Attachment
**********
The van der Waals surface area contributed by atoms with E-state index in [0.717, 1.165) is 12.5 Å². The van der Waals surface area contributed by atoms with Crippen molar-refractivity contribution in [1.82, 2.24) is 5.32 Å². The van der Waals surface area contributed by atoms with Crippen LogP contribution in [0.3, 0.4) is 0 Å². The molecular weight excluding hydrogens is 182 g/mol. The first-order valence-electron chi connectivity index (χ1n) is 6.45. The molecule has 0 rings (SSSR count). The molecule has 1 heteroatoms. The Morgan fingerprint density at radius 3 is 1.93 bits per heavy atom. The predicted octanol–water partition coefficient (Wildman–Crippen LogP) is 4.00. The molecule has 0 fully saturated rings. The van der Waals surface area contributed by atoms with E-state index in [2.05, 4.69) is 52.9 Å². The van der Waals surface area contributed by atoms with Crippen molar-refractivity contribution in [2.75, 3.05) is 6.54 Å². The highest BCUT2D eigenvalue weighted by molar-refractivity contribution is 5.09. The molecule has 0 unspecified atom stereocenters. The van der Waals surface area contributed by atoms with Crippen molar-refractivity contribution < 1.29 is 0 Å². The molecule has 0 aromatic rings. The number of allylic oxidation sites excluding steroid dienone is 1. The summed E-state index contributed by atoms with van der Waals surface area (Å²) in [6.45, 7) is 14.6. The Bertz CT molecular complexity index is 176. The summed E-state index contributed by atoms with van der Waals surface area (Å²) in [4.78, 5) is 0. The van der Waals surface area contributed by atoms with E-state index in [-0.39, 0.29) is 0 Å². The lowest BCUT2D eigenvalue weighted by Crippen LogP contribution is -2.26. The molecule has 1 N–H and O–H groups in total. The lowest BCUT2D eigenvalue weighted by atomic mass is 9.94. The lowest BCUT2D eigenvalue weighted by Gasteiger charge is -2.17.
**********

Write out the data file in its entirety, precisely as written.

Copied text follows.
The van der Waals surface area contributed by atoms with E-state index in [0.717, 1.165) is 12.5 Å². The van der Waals surface area contributed by atoms with Crippen molar-refractivity contribution in [1.82, 2.24) is 5.32 Å². The van der Waals surface area contributed by atoms with Crippen LogP contribution in [0.3, 0.4) is 0 Å². The molecular weight excluding hydrogens is 182 g/mol. The first-order valence-electron chi connectivity index (χ1n) is 6.45. The molecule has 0 rings (SSSR count). The molecule has 1 heteroatoms. The Morgan fingerprint density at radius 3 is 1.93 bits per heavy atom. The predicted octanol–water partition coefficient (Wildman–Crippen LogP) is 4.00. The molecule has 0 fully saturated rings. The van der Waals surface area contributed by atoms with E-state index in [2.05, 4.69) is 52.9 Å². The van der Waals surface area contributed by atoms with Crippen molar-refractivity contribution in [2.75, 3.05) is 6.54 Å². The highest BCUT2D eigenvalue weighted by molar-refractivity contribution is 5.09. The molecule has 0 unspecified atom stereocenters. The van der Waals surface area contributed by atoms with Crippen molar-refractivity contribution < 1.29 is 0 Å². The molecule has 0 aromatic rings. The number of allylic oxidation sites excluding steroid dienone is 1. The summed E-state index contributed by atoms with van der Waals surface area (Å²) in [6.45, 7) is 14.6. The Bertz CT molecular complexity index is 176. The summed E-state index contributed by atoms with van der Waals surface area (Å²) in [4.78, 5) is 0. The van der Waals surface area contributed by atoms with E-state index in [-0.39, 0.29) is 0 Å². The lowest BCUT2D eigenvalue weighted by Crippen LogP contribution is -2.26. The molecule has 1 N–H and O–H groups in total. The lowest BCUT2D eigenvalue weighted by atomic mass is 9.94. The lowest BCUT2D eigenvalue weighted by Gasteiger charge is -2.17.